Where the contract gives the provider rights to use the customer data for the provider's own purposes, the contract may also list permissible grounds for such use, include obligations regarding de-identification and anonymization of customer data to ensure compliance with any applicable data protection and other regulations and impose limits on reproduction of content and communication to public. It is common to permit the provider to use customer data for its own purposes only as anonymized open data or in aggregated and de-identified form during the term of the contract or beyond.
Provider use of customer name, logo and trademark
The providers' standard terms may grant the provider the right to use customer names, logos and trademarks for the purposes of the provider's publicity. The parties may agree on the deletion or modification of such provisions, including limiting the permissible use to the customer's name and requiring prior approval of the customer for the use of its name, logo and trademark.
Provider actions as regards customer data upon State orders or for regulatory compliance
The providers' standard terms may reserve the right for the provider, at its discretion, to disclose, or provide access to, customer data to State authorities (e.g., by including such wording as "when doing so will be in the best interests of the provider"). They also usually provide for the right of the provider to remove or block customer data immediately after the provider gains knowledge or becomes aware of illegal content or when it has to enforce the right of data subjects to be forgotten, in order to avoid liability under law (the "notice and take down" procedure (see below under Liability)). The parties may agree to narrow down the circumstances in which the provider can perform those actions, for example when the provider faces an order from a court or other State authority to provide access to, or to delete or change, data.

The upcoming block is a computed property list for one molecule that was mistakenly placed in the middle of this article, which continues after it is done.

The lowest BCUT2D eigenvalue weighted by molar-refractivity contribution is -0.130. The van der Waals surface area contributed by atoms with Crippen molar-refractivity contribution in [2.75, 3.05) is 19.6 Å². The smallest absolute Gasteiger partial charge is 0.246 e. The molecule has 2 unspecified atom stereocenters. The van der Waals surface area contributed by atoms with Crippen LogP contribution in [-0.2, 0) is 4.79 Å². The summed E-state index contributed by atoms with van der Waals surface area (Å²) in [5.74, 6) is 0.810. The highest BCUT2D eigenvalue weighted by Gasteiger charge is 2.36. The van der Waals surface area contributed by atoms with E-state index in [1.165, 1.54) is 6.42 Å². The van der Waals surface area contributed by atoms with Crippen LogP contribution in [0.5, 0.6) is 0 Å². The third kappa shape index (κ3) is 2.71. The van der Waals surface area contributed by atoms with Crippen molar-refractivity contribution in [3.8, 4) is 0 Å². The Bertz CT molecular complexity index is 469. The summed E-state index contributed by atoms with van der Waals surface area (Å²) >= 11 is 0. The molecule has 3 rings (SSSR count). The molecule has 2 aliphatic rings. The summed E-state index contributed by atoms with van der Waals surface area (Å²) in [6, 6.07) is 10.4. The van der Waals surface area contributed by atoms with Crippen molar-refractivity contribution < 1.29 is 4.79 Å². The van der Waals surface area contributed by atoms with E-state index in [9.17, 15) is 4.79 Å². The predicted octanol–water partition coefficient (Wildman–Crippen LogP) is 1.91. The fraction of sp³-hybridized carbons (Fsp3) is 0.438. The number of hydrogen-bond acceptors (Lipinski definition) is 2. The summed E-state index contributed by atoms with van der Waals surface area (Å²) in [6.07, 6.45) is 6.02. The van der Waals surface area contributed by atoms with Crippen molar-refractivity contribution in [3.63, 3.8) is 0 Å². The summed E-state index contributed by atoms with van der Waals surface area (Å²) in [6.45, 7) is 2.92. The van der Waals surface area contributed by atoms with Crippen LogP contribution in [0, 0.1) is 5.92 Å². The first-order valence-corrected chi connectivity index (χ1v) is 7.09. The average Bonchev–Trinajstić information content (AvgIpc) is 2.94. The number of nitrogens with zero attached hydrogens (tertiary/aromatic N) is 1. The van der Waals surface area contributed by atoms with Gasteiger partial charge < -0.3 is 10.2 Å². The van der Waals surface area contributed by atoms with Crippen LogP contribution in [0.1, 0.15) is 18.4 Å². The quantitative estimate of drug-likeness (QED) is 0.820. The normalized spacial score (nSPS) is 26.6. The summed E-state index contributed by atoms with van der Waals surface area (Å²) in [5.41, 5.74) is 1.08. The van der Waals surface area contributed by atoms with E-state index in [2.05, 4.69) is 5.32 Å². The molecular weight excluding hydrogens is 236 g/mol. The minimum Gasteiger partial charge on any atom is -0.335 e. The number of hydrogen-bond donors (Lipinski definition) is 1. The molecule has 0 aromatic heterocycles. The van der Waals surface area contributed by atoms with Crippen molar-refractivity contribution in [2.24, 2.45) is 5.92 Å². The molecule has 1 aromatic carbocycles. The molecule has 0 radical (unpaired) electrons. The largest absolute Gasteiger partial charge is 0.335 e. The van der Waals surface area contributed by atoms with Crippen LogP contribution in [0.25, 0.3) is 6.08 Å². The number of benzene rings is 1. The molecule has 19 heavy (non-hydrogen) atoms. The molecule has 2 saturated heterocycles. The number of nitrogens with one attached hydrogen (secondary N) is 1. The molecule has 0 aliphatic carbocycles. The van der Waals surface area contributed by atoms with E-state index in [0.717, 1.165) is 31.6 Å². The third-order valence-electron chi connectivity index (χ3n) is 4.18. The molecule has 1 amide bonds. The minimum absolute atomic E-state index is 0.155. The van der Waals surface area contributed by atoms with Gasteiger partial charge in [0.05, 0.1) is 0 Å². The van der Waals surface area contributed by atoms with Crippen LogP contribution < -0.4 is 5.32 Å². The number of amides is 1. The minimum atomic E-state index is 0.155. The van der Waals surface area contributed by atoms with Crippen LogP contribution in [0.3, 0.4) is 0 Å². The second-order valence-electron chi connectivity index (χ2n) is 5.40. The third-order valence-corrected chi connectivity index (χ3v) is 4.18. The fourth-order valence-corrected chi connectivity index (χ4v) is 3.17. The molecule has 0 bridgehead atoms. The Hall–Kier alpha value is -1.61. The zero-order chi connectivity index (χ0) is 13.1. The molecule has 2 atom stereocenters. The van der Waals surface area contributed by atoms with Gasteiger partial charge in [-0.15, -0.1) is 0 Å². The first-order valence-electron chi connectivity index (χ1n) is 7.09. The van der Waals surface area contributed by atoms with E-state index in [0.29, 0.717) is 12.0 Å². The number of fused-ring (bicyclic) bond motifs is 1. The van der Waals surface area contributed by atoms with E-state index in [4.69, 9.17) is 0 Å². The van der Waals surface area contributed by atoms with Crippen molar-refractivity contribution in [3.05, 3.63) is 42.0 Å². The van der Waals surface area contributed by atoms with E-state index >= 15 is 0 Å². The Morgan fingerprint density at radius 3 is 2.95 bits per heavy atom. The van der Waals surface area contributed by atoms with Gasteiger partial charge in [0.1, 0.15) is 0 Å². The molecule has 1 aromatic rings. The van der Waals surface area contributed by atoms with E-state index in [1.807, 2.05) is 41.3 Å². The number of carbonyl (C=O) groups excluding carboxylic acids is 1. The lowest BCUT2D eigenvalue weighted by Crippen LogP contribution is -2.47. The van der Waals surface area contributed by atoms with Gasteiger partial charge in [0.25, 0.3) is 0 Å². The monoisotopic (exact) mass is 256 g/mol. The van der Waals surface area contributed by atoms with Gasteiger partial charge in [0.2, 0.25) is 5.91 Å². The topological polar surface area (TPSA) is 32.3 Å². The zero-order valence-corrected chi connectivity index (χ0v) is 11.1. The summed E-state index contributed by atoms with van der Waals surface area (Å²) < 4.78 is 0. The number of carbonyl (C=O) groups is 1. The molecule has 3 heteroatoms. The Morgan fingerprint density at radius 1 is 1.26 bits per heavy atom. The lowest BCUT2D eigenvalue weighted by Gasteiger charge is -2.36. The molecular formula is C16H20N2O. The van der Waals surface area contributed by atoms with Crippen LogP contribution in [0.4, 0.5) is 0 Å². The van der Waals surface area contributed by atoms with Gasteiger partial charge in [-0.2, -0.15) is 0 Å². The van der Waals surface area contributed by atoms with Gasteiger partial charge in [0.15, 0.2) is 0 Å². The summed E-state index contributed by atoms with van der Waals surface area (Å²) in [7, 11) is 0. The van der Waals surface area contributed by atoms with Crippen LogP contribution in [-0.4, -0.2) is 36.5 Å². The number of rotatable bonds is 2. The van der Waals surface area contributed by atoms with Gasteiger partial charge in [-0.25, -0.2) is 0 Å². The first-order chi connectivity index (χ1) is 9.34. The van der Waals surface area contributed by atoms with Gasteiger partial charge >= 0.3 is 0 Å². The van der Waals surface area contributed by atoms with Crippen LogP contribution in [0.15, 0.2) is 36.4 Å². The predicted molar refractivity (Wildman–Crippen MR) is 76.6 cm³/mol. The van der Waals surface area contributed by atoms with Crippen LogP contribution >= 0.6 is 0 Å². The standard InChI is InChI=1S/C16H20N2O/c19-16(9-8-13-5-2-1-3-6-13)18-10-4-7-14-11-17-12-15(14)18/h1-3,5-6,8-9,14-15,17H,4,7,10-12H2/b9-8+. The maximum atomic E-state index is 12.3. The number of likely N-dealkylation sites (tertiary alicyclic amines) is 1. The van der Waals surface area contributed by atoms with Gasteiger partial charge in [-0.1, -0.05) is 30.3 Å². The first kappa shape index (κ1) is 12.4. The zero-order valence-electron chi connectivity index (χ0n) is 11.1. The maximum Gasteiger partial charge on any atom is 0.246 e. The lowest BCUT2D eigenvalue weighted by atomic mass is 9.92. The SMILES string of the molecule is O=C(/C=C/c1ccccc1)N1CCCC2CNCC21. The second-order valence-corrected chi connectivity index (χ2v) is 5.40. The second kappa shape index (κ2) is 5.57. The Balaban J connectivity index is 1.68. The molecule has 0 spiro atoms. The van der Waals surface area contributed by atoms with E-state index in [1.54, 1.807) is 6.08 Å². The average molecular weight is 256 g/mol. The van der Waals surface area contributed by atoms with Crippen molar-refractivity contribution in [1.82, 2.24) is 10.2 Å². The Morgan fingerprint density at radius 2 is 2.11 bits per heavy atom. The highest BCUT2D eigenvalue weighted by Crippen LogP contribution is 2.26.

The parties may agree, at a minimum, that the customer will be notified without delay of State orders or the provider's own decisions as regards customer data with a description of the data concerned, unless such notification would violate law. Where the advance notification and involvement of the customer is not possible, the contract may require the provider to serve an immediate ex-post notification to the customer of the same information. The parties may also agree on provisions as regards keeping and providing customer access to and logs of all orders, requests and other activities as regards customer data.
Rights to cloud service-derived data
The parties may agree on customer rights to cloud service-derived data and how such rights can be exercised during the contractual relationship and upon termination of the contract.
IP rights protection clause
Some types of cloud computing contracts may result in the creation of objects of IP rights, either jointly by the provider and the customer (e.g., service improvements arising from the customer's suggestions) or by the customer alone (new applications, software and other original work). The contract may contain an express IP clause that will determine which party to the contract owns IP rights to various objects deployed or developed in the cloud and the use that the parties can make of such rights. Where no option to negotiate exists, the customer may wish to review any IP clauses to determine whether the provider offers sufficient guarantees and allows the customer appropriate tools to protect and enjoy its IP rights and avoid lock-in risks (read more).